Edward Hershey
The Scorekeeper
Wednesday, February 15, 7pm

Portland author Edward Hershey will read from his memoir, The Scorekeeper. Striking out at bat spurred a Brooklyn Little Leaguer to strike out on a path to stadium press boxes, newspaper city rooms, halls of government, and offices in academe. Edward Hershey describes a poignant Jewish-American childhood in America's "borough of dreams," vivid accounts of years as a sportswriter, and the drama of stories he broke on the Attica Prison revolt, the Son of Sam case, and a high-level New York election scam. The Scorekeeper is an irreverent coming-of-age tale, a perceptive take on reporting from the stadium to the statehouse, and an unsparing reflection on an era of urban tension and suburban sprawl, anti-war activism and a war on poverty, rampant crime and imperfect justice, political chicanery and prosecutorial abuse.

R. J. Noonan
Where the Lost Girls Go
Thursday, February 16, 7pm

Portland author R.J. Noonan will be reading from her latest Laura Mori Mystery, Where the Lost Girls Go. When the car of a celebrity author explodes in rural Oregon town Sunrise Lake, everyone assumes that the burned body inside belongs to the author's teenage daughter. When lab reports reveal that the body was actually a teen runaway whose disappearance has been linked with other missing Portland girls, the investigation takes a drastic turn. Just when Laura is making progress in the case, she comes across a suspicious lane in the forest that uncovers new evidence that will once again alter the course of the investigation and rock Sunrise Lake to its core.

Jane Sobel Klonsky
Unconditional: Older Dogs, Deeper Love
Monday, February 20, 7pm

Experience the deeper, sweeter love of senior dogs with Unconditional. This captivating collection of photographs and anecdotes is a one-of-a-kind celebration of humans special bond with, and love for, their senior dogs. Since 2012, photographer Jane Sobel Klonsky has traveled the United States with one mission: to capture images and stories that focus on the powerful relationship between dogs in the twilight of their lives and the people they share their life with. A book for any dog lover who appreciates the connection, unconditional love, and bond that can only be provided by a canine companion.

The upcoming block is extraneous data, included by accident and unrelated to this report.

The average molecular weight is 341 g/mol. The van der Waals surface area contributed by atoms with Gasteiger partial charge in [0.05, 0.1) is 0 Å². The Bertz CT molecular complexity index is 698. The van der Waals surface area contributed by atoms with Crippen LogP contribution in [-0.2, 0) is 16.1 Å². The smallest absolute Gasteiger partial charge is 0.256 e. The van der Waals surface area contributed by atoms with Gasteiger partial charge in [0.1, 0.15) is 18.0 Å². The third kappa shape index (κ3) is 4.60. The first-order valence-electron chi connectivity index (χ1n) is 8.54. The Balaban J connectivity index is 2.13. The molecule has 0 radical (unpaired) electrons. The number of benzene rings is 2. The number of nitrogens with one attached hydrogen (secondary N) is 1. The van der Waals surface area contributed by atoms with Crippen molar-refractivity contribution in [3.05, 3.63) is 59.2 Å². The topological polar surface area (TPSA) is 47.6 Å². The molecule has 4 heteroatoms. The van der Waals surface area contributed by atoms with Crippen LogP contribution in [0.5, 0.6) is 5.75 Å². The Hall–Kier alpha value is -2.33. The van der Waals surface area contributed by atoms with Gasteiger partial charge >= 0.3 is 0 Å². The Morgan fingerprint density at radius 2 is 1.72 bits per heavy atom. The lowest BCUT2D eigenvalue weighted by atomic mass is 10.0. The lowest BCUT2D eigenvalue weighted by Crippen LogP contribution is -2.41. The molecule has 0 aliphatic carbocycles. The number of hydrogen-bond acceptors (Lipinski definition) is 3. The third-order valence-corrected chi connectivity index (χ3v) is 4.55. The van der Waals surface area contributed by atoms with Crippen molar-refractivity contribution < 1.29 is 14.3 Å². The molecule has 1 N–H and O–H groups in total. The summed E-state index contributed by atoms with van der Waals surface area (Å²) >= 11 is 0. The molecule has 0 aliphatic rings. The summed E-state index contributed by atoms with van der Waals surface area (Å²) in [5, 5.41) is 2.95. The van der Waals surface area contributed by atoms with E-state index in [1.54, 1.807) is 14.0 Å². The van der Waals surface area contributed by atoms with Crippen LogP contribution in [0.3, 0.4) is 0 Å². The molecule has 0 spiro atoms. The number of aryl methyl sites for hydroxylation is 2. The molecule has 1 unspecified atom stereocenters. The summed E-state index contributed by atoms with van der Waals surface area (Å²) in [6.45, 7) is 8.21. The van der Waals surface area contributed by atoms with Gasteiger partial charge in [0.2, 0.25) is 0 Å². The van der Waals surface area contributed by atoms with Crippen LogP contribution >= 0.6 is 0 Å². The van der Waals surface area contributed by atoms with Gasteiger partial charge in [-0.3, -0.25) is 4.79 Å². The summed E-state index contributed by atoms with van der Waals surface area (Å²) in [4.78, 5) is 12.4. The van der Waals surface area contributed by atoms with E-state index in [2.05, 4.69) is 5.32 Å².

A.V. Crofts
Meet Me at the Bamboo Table
Tuesday, February 21, 7pm

Seattle writer A.V. Crofts will read from Meet Me at the Bamboo Table: Everyday Meals Everywhere. Crofts has spent decades eating (and learning) her way around the world. She's studied in China, taught in Italy, and conducted humanitarian communications trainings in war-torn Sudan. Here, she traces a lifetime of meals across states and continents for the ways that food ties us together. This full-color visual tour-de-force will delight foodies, armchair travelers, and anyone who's ever learned a little something from a special meal. Photos, "sketchnotes," and other ephemera from Crofts's globetrotting coalesce into a truly beautiful meditation on how food nourishes community.

Tim Schell
Road to the Sea
Monday, February 27, 7pm

In this poignant story of new found love and love discarded, reminiscent of Graham Greene's novels, local author Tim Schell takes us to Central Africa where a young American, an African prostitute and the seventeen-year-old daughter of American Baptist missionaries are on the run from the police and other threats. The American, Jack Burke, has stabbed to death a Frenchman in the act of raping Mari, the prostitute and Jack's former lover. She is the one arrested, but Jack confesses, then flees because of extreme fear of confinement, the result of childhood trauma. The daughter, Faith, joins their flight in her love for Jack. While the novel dramatizes a suspenseful adventure of danger, escape and death, the intense action engages questions of love, loyalty and belief.